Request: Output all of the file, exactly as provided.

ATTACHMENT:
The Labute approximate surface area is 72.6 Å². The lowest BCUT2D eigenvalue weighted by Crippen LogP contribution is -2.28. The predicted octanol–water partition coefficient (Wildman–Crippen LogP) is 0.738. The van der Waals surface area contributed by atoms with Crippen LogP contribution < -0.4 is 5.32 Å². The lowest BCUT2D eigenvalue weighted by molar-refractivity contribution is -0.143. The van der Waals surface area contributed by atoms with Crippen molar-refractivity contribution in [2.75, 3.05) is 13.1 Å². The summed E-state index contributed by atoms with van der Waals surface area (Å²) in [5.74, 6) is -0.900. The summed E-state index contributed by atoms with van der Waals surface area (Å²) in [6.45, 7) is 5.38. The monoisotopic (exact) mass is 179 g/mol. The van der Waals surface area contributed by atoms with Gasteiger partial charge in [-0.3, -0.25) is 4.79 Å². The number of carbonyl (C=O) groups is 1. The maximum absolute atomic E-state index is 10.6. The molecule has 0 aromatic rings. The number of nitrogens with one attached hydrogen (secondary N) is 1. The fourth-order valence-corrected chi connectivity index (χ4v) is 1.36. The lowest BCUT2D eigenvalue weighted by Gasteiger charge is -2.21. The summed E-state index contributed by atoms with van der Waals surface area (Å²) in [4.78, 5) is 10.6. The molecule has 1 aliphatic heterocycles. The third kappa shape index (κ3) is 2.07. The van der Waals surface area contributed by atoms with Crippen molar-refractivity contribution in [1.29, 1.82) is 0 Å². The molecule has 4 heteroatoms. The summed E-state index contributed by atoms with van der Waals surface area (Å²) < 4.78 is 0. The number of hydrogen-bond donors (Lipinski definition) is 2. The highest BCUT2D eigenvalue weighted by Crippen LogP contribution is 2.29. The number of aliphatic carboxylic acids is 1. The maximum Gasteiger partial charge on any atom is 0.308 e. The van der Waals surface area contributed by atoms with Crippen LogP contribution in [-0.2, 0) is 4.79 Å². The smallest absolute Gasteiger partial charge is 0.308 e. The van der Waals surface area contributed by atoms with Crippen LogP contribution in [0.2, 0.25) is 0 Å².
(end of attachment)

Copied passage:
The Labute approximate surface area is 72.6 Å². The lowest BCUT2D eigenvalue weighted by Crippen LogP contribution is -2.28. The predicted octanol–water partition coefficient (Wildman–Crippen LogP) is 0.738. The van der Waals surface area contributed by atoms with Crippen LogP contribution < -0.4 is 5.32 Å². The lowest BCUT2D eigenvalue weighted by molar-refractivity contribution is -0.143. The van der Waals surface area contributed by atoms with Crippen molar-refractivity contribution in [2.75, 3.05) is 13.1 Å². The summed E-state index contributed by atoms with van der Waals surface area (Å²) in [5.74, 6) is -0.900. The summed E-state index contributed by atoms with van der Waals surface area (Å²) in [6.45, 7) is 5.38. The monoisotopic (exact) mass is 179 g/mol. The van der Waals surface area contributed by atoms with Gasteiger partial charge in [-0.3, -0.25) is 4.79 Å². The number of carbonyl (C=O) groups is 1. The maximum absolute atomic E-state index is 10.6. The molecule has 0 aromatic rings. The number of nitrogens with one attached hydrogen (secondary N) is 1. The fourth-order valence-corrected chi connectivity index (χ4v) is 1.36. The lowest BCUT2D eigenvalue weighted by Gasteiger charge is -2.21. The summed E-state index contributed by atoms with van der Waals surface area (Å²) in [4.78, 5) is 10.6. The molecule has 1 aliphatic heterocycles. The third kappa shape index (κ3) is 2.07. The van der Waals surface area contributed by atoms with Crippen molar-refractivity contribution in [1.29, 1.82) is 0 Å². The molecule has 4 heteroatoms. The summed E-state index contributed by atoms with van der Waals surface area (Å²) < 4.78 is 0. The number of hydrogen-bond donors (Lipinski definition) is 2. The highest BCUT2D eigenvalue weighted by Crippen LogP contribution is 2.29. The number of aliphatic carboxylic acids is 1. The maximum Gasteiger partial charge on any atom is 0.308 e. The van der Waals surface area contributed by atoms with Crippen LogP contribution in [-0.2, 0) is 4.79 Å². The smallest absolute Gasteiger partial charge is 0.308 e. The van der Waals surface area contributed by atoms with Crippen LogP contribution in [0.2, 0.25) is 0 Å².